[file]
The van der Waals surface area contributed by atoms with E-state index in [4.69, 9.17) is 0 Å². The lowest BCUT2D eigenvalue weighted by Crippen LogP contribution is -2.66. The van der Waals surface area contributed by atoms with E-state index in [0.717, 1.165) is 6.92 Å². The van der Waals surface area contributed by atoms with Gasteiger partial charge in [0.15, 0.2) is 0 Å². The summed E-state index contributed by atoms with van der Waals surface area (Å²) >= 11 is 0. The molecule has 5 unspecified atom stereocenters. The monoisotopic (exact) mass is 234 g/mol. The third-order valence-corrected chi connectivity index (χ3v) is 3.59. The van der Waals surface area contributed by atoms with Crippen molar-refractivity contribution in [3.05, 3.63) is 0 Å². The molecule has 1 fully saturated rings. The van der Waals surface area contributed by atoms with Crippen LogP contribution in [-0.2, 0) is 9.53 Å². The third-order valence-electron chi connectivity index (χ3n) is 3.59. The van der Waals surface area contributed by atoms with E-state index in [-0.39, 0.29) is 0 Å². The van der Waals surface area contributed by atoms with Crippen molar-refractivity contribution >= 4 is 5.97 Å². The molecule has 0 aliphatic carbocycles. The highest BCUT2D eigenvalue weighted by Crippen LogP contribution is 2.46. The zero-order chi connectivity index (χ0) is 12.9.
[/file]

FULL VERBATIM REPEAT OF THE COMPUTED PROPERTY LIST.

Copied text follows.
The van der Waals surface area contributed by atoms with E-state index in [4.69, 9.17) is 0 Å². The lowest BCUT2D eigenvalue weighted by Crippen LogP contribution is -2.66. The van der Waals surface area contributed by atoms with E-state index in [0.717, 1.165) is 6.92 Å². The van der Waals surface area contributed by atoms with Gasteiger partial charge in [0.15, 0.2) is 0 Å². The summed E-state index contributed by atoms with van der Waals surface area (Å²) >= 11 is 0. The molecule has 5 unspecified atom stereocenters. The monoisotopic (exact) mass is 234 g/mol. The third-order valence-corrected chi connectivity index (χ3v) is 3.59. The van der Waals surface area contributed by atoms with Crippen molar-refractivity contribution in [3.05, 3.63) is 0 Å². The molecule has 1 fully saturated rings. The van der Waals surface area contributed by atoms with Crippen LogP contribution in [-0.2, 0) is 9.53 Å². The third-order valence-electron chi connectivity index (χ3n) is 3.59. The van der Waals surface area contributed by atoms with E-state index in [-0.39, 0.29) is 0 Å². The van der Waals surface area contributed by atoms with Crippen molar-refractivity contribution >= 4 is 5.97 Å². The molecule has 0 aliphatic carbocycles. The highest BCUT2D eigenvalue weighted by Crippen LogP contribution is 2.46. The zero-order chi connectivity index (χ0) is 12.9.